Microchipping with our Crossville Veterinarian
As a pet owner, one of the most devastating experiences is having your pet gets lost or stolen. Unfortunately, this is a common situation. There are several different ways you can identify your pet, such as using a tag that includes your name, address and/or phone number, but the most effective way to identify your pet is with microchipping.
What is Microchipping and What it Does
A microchip is a small, electronic device that your veterinarian implants under your pet’s skin, generally between the shoulder blades. Although a microchip isn’t a GPS tracking device that alerts you of your pet’s exact location, if your pet gets lost, they can be taken to a vet or a shelter to be scanned. The information on the microchip will provide the vet with access to your information, so if your pet is found, you will be contacted as to where you can retrieve your pet.
Microchips Establish Ownership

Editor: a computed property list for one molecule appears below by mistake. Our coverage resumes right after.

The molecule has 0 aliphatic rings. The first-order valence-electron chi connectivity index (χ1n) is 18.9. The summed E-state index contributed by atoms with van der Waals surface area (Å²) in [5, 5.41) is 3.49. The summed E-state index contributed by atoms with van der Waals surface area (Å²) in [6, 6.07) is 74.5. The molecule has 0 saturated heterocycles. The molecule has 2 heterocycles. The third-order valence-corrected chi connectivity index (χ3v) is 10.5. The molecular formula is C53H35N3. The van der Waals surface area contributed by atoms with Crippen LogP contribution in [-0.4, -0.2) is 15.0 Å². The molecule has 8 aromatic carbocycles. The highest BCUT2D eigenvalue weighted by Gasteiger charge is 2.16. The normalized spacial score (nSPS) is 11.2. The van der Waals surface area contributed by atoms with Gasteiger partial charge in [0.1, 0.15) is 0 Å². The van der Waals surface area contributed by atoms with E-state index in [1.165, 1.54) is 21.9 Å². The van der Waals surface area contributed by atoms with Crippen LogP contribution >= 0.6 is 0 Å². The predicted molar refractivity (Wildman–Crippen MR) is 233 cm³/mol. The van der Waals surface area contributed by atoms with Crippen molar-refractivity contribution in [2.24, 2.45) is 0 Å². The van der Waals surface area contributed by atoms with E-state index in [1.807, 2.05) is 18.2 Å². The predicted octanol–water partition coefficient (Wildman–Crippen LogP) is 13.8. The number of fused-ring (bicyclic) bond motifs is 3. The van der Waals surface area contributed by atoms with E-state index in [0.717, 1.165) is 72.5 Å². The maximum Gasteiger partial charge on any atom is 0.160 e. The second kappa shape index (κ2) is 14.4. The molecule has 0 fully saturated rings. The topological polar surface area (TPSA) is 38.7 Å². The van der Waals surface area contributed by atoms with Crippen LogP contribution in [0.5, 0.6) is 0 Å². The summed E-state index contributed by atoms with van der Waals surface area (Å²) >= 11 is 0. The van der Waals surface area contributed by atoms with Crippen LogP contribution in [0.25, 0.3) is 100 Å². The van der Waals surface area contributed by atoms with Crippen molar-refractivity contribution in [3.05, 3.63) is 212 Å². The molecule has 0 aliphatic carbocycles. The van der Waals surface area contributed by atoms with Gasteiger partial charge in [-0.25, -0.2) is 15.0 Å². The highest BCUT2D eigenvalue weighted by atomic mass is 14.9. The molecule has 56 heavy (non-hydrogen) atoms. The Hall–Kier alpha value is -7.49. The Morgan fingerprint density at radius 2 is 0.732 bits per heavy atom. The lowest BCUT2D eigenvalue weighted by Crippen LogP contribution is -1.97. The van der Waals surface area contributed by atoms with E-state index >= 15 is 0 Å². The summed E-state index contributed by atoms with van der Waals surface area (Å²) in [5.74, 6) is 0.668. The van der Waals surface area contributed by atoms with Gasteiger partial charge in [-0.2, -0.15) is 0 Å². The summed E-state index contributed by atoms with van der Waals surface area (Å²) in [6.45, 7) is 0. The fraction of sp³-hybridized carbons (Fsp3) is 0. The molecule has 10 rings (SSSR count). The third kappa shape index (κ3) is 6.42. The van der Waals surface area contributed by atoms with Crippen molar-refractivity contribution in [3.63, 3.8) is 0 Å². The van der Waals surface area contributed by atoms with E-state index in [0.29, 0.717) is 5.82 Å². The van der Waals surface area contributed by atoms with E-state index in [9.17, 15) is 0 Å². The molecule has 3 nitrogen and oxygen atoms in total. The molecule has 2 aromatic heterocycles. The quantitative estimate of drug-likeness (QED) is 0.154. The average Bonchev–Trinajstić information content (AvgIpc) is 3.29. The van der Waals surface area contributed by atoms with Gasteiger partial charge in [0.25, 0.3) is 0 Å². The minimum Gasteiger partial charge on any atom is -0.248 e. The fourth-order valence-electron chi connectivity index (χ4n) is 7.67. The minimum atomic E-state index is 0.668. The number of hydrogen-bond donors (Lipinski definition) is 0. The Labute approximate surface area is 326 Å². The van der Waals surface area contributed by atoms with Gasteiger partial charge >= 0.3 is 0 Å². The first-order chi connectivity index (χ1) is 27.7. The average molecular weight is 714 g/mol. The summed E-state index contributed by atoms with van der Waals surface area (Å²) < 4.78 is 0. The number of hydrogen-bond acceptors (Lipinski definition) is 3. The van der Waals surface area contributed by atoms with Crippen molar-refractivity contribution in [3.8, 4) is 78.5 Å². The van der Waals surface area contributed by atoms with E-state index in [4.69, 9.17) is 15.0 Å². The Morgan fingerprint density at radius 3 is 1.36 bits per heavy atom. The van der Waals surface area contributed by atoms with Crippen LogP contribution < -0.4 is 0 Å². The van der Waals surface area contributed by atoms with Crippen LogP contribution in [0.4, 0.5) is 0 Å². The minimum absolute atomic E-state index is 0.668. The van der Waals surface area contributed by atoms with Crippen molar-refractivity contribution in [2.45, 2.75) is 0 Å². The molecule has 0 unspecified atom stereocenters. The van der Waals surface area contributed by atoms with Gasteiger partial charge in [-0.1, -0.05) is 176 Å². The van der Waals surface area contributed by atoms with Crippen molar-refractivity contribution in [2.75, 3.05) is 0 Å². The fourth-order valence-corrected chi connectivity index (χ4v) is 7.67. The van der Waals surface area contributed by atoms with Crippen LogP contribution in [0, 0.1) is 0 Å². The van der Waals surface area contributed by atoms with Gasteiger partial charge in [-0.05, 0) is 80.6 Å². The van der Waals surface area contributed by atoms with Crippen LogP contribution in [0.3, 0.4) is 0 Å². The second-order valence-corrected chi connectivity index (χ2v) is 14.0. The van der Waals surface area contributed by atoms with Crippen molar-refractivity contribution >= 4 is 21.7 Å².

Although it is helpful to put ID tags on your their collar, if pets are stolen, their tags are generally removed immediately. If this should happen, microchipping may be the only way for you to prove that it is your pet. Microchipping significantly increases the chances of your furry family member being returned if lost and unlike an ID tag, a microchip can’t get lost. Some microchip companies also offer pet alerts which send information to local shelters, citizens and veterinarians about lost or stolen pets.
How Are They Implemented and How Harmless Is It?
Placing a microchip in pets is completely harmless and it doesn’t hurt any more than when your pet has a routine vaccination. Implanting a microchip doesn’t require anesthetic. The microchip is preloaded in a sterile applicator, which is injected under the loose skin, generally between the shoulder blades. Microchipping your pet is a quick, outpatient procedure that is completely harmless and will significantly increase the chance of them being returned should they be lost or stolen.
A microchip can be implanted by your veterinarian during a routine veterinary office visit. If your pet is already scheduled for a procedure, such as spaying or neutering, they will already be scheduled for anesthesia, so if you are concerned about the possibility of pain or discomfort, talk to your vet about having the microchip installed while they are having another type of procedure.
Microchipping and registration with secondary contacts is $50. The fee is reduced if microchipping is done during an exam or surgery. To find out more about microchipping and fees, please call the office at (931) 459-2006 option 1.